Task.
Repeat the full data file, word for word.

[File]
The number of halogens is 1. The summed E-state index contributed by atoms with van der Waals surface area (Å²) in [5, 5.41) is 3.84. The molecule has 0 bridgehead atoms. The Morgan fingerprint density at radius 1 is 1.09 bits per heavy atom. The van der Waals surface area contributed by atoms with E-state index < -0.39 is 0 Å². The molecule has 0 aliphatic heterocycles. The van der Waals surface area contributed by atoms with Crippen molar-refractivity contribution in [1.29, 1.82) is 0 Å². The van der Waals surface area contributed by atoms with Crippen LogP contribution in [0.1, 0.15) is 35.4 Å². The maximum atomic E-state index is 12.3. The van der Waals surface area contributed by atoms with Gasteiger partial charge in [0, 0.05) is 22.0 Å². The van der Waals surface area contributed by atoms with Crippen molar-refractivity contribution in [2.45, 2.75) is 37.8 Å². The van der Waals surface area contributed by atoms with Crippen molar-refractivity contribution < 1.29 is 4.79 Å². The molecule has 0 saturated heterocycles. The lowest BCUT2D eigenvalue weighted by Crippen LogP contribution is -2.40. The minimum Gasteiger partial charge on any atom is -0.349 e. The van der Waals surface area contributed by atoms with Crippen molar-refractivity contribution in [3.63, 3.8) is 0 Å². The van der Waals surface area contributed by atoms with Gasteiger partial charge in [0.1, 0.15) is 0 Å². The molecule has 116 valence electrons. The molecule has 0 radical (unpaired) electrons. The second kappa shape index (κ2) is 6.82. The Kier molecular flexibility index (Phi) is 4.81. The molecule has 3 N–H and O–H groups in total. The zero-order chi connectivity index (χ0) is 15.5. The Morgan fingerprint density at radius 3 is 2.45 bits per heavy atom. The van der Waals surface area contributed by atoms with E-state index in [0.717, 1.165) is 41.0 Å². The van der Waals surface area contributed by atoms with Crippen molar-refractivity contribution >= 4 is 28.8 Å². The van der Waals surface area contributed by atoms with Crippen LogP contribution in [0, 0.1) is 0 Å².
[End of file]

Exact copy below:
The number of halogens is 1. The summed E-state index contributed by atoms with van der Waals surface area (Å²) in [5, 5.41) is 3.84. The molecule has 0 bridgehead atoms. The Morgan fingerprint density at radius 1 is 1.09 bits per heavy atom. The van der Waals surface area contributed by atoms with E-state index < -0.39 is 0 Å². The molecule has 0 aliphatic heterocycles. The van der Waals surface area contributed by atoms with Crippen molar-refractivity contribution in [1.29, 1.82) is 0 Å². The van der Waals surface area contributed by atoms with Crippen LogP contribution in [0.1, 0.15) is 35.4 Å². The maximum atomic E-state index is 12.3. The van der Waals surface area contributed by atoms with Gasteiger partial charge in [0, 0.05) is 22.0 Å². The van der Waals surface area contributed by atoms with Crippen molar-refractivity contribution in [2.45, 2.75) is 37.8 Å². The van der Waals surface area contributed by atoms with Crippen molar-refractivity contribution < 1.29 is 4.79 Å². The molecule has 0 saturated heterocycles. The lowest BCUT2D eigenvalue weighted by Crippen LogP contribution is -2.40. The minimum Gasteiger partial charge on any atom is -0.349 e. The van der Waals surface area contributed by atoms with Crippen molar-refractivity contribution in [3.63, 3.8) is 0 Å². The van der Waals surface area contributed by atoms with Gasteiger partial charge in [0.1, 0.15) is 0 Å². The molecule has 116 valence electrons. The molecule has 0 radical (unpaired) electrons. The second kappa shape index (κ2) is 6.82. The Kier molecular flexibility index (Phi) is 4.81. The molecule has 3 N–H and O–H groups in total. The zero-order chi connectivity index (χ0) is 15.5. The Morgan fingerprint density at radius 3 is 2.45 bits per heavy atom. The van der Waals surface area contributed by atoms with E-state index in [0.717, 1.165) is 41.0 Å². The van der Waals surface area contributed by atoms with Crippen molar-refractivity contribution >= 4 is 28.8 Å². The van der Waals surface area contributed by atoms with Crippen LogP contribution in [0, 0.1) is 0 Å².